Factorial Temperament Structure in Stuttering, Voice-Disordered, and Typically Developing Children

Eggers, Kurt; De Nil, Luc F.; Van den Bergh, Bea R. H.
December 2009
Journal of Speech, Language & Hearing Research;Dec2009, Vol. 52 Issue 6, p1610
Academic Journal
Purpose: The purpose of this study was to determine whether the underlying temperamental structure of the Dutch Children's Behavior Questionnaire (CBQ; B. Van den Bergh & M. Ackx, 2003) was identical for children who stuffer (CWS), typically developing children (TDC), and children with vocal nodules (CWVN). Method: A principal axis factor analysis was performed on data obtained with the Dutch CBQ from 69 CWS, 149 TDC, and 41 CWVN. All children were between the ages of 3;0 (years;months) and 8;11. Results: Results indicated a 3-factor solution, identified as Extraversion/Surgency, Negative Affect, and Effortful Control, for each of the participant groups, showing considerable similarity to previously published U.S., Chinese, Japanese, and Dutch samples. Congruence coefficients were highest for CWS and TDC and somewhat more modest when comparing CWVN and TDC. The Effortful Control factor consistently yielded the lowest congruence coefficients. Conclusion: These data confirm that although stuttering, voice-disordered, and typically developing children may differ quantitatively with regard to mean scores on temperament scales, they are similar in terms of their overall underlying temperament structure. The equivalence of temperament structure provides a basis for further comparison of mean group scores on the individual temperament scales.


Related Articles

  • The Significance of First Language Development in Five to Nine Year Old Children for Second and Foreign Language Learning.  // Applied Linguistics;Dec2008, Vol. 29 Issue 4, p717 

    In this article, the language learning experiences and development of a child (the authors daughter) between the ages of five and nine are drawn on to argue that we should re-focus our comparison of first and second language acquisition away from early L1 acquisition to the early...

  • The Prevalence of Stuttering, Voice, and Speech-Sound Disorders in Primary School Students in Australia. McKinnon, David H.; McLeod, Sharynne; Reilly, Sheena // Language, Speech & Hearing Services in Schools;Jan2007, Vol. 38 Issue 1, p5 

    Purpose: The aims of this study were threefold: to report teachers' estimates of the prevalence of speech disorders specifically, stuttering, voice, and speech-sound disorders); to consider correspondence between the prevalence of speech disorders and gender, grade level, and socioeconomic...

  • Genetic aspects of early childhood stuttering. Ambrose, Nicoline Grinag; Yairi, Ehud // Journal of Speech & Hearing Research;Aug93, Vol. 36 Issue 4, p701 

    Quantifies the frequency of stuttering in relatives of pre-school-age children who stutter and who were first seen close to the onset of the disorder. Proportion of probands with a positive family history; Examination of familial incidence of stuttering; Segregation analyses.

  • Temporal dynamics of repetitions during the early stage of childhood stuttering: An acoustic study. Nierman, Rebecca; Yairi, Ehud // Journal of Speech & Hearing Research;Oct94, Vol. 37 Issue 5, p1067 

    Discusses an acoustic study on temporal dynamics of repetitions during the early stage of childhood stuttering. Comparison of the duration characteristics of single-syllable whole-word repetitions and part-word repetitions; Identification of displaced episodes; Overall tendency for repetitions...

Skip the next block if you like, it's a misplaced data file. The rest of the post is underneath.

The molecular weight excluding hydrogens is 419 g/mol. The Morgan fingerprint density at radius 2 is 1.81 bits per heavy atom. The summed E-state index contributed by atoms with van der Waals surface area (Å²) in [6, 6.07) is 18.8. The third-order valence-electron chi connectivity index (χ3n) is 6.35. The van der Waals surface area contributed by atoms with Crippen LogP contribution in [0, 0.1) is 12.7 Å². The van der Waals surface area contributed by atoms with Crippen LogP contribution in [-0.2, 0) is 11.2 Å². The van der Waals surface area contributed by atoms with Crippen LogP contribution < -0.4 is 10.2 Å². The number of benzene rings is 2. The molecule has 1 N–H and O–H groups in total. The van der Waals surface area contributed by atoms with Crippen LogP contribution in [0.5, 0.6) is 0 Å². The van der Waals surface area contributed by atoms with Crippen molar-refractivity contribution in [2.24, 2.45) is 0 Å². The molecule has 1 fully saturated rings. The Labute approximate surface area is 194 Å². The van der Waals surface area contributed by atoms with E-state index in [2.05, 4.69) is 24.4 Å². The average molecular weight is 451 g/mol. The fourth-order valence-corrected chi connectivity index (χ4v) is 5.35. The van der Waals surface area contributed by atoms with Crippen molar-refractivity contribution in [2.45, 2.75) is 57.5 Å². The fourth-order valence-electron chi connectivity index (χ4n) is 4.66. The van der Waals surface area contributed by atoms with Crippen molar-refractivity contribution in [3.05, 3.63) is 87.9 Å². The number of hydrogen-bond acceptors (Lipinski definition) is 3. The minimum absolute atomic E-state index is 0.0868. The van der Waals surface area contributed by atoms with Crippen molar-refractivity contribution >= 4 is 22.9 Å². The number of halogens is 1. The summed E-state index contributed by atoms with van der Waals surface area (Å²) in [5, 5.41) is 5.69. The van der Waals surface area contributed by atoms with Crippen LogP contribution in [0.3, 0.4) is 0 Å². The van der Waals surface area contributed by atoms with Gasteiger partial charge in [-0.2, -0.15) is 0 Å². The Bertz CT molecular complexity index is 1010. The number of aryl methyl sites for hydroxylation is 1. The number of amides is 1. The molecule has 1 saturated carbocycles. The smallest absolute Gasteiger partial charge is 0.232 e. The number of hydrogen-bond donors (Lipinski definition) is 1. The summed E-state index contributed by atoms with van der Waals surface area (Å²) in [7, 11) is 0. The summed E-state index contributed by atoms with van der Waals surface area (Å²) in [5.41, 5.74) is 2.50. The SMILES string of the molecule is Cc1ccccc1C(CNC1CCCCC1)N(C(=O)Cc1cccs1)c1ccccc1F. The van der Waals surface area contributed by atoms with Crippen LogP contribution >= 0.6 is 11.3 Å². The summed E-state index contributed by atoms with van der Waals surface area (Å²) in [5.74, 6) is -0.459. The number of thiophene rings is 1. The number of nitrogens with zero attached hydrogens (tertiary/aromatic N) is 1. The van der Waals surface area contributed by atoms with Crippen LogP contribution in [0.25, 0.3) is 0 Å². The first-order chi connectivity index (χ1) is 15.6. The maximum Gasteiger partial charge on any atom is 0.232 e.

• The stuttering child: A guide.  // Nutrition Health Review: The Consumer's Medical Journal;Spring90, Issue 54, p9 

    Focuses on child stuttering, a fluency irregularity that children experience in early speech development. Factors which cause stuttering in children; Benefits of positive verbal responses; Tips on how to encourage fluent speech development; Effect of ignoring stuttering in children.

  • Language production abilities of children whose stuttering persisted or recovered. Watkins, Ruth V.; Yairi, Ehud // Journal of Speech, Language & Hearing Research;Apr1997, Vol. 40 Issue 2, p385 

    Evaluates the language production capabilities of young children whose stuttering persisted or recovered. Language proficiency; Indices of production obtained from spontaneous language samples; Suggestion that examination of individual patterns of performance is necessary in clarifying the...

  • Stuttering. Pellman, Harry // Pediatrics for Parents;1997, Vol. 17 Issue 7, p4 

    Provides information about the speech disorder affecting children referred to as stuttering. Ways of speech impairment; Predisposing factors; Highest incidence of disfluency in preschool age children; Tips to help parents take care of children with disfluency.

  • Help with stuttering: What parents can do.  // Reading Today;Aug/Sep96, Vol. 14 Issue 1, p17 

    Offers nationwide referral list of speech-language pathologists who specialized in stuttering as well as brochure entitled `If You Think Your Child Is Stuttering,' from the Stuttering Foundation.

  • Temperamental Characteristics of Young Children Who Stutter. Anderson, Julie D.; Pellowski, Mark W.; Conture, Edward G.; Kelly, Ellen M. // Journal of Speech, Language & Hearing Research;Oct2003, Vol. 46 Issue 5, p1221 

    The purpose of this investigation was to assess the temperamental characteristics of children who do (CWS) and do not (CWNS) stutter using a norm-referenced parent-report questionnaire. Participants were 31 CWS and 31 CWNS Between the ages of 3;0 (years;months) and 5;4 (CWS: mean age = 48.03...


Read the Article


Sorry, but this item is not currently available from your library.

Try another library?
Sign out of this library

Other Topics